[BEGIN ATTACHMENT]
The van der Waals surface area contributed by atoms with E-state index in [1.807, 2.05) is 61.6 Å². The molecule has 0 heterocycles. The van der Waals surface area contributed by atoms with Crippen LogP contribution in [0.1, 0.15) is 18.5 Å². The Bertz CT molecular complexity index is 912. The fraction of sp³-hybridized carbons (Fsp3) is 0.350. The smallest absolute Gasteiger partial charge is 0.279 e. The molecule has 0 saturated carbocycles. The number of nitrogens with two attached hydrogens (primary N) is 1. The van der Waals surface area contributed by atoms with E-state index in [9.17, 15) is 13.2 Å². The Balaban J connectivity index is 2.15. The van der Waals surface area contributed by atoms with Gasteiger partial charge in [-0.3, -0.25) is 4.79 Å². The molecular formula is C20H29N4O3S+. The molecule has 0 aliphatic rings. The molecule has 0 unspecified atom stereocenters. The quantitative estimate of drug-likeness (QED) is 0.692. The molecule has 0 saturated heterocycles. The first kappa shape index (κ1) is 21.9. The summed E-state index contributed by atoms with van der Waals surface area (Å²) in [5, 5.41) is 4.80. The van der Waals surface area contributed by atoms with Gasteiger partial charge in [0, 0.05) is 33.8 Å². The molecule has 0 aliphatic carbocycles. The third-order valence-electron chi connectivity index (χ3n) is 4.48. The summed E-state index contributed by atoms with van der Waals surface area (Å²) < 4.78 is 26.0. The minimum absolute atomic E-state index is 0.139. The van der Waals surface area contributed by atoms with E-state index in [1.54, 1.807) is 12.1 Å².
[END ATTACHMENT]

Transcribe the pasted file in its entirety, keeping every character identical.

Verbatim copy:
The van der Waals surface area contributed by atoms with E-state index in [1.807, 2.05) is 61.6 Å². The molecule has 0 heterocycles. The van der Waals surface area contributed by atoms with Crippen LogP contribution in [0.1, 0.15) is 18.5 Å². The Bertz CT molecular complexity index is 912. The fraction of sp³-hybridized carbons (Fsp3) is 0.350. The smallest absolute Gasteiger partial charge is 0.279 e. The molecule has 0 saturated carbocycles. The number of nitrogens with two attached hydrogens (primary N) is 1. The van der Waals surface area contributed by atoms with E-state index in [9.17, 15) is 13.2 Å². The Balaban J connectivity index is 2.15. The van der Waals surface area contributed by atoms with Gasteiger partial charge in [-0.3, -0.25) is 4.79 Å². The molecular formula is C20H29N4O3S+. The molecule has 0 aliphatic rings. The molecule has 0 unspecified atom stereocenters. The quantitative estimate of drug-likeness (QED) is 0.692. The molecule has 0 saturated heterocycles. The first kappa shape index (κ1) is 21.9. The summed E-state index contributed by atoms with van der Waals surface area (Å²) in [5, 5.41) is 4.80. The van der Waals surface area contributed by atoms with Gasteiger partial charge in [0, 0.05) is 33.8 Å². The molecule has 0 aliphatic carbocycles. The third-order valence-electron chi connectivity index (χ3n) is 4.48. The summed E-state index contributed by atoms with van der Waals surface area (Å²) < 4.78 is 26.0. The minimum absolute atomic E-state index is 0.139. The van der Waals surface area contributed by atoms with E-state index in [1.54, 1.807) is 12.1 Å².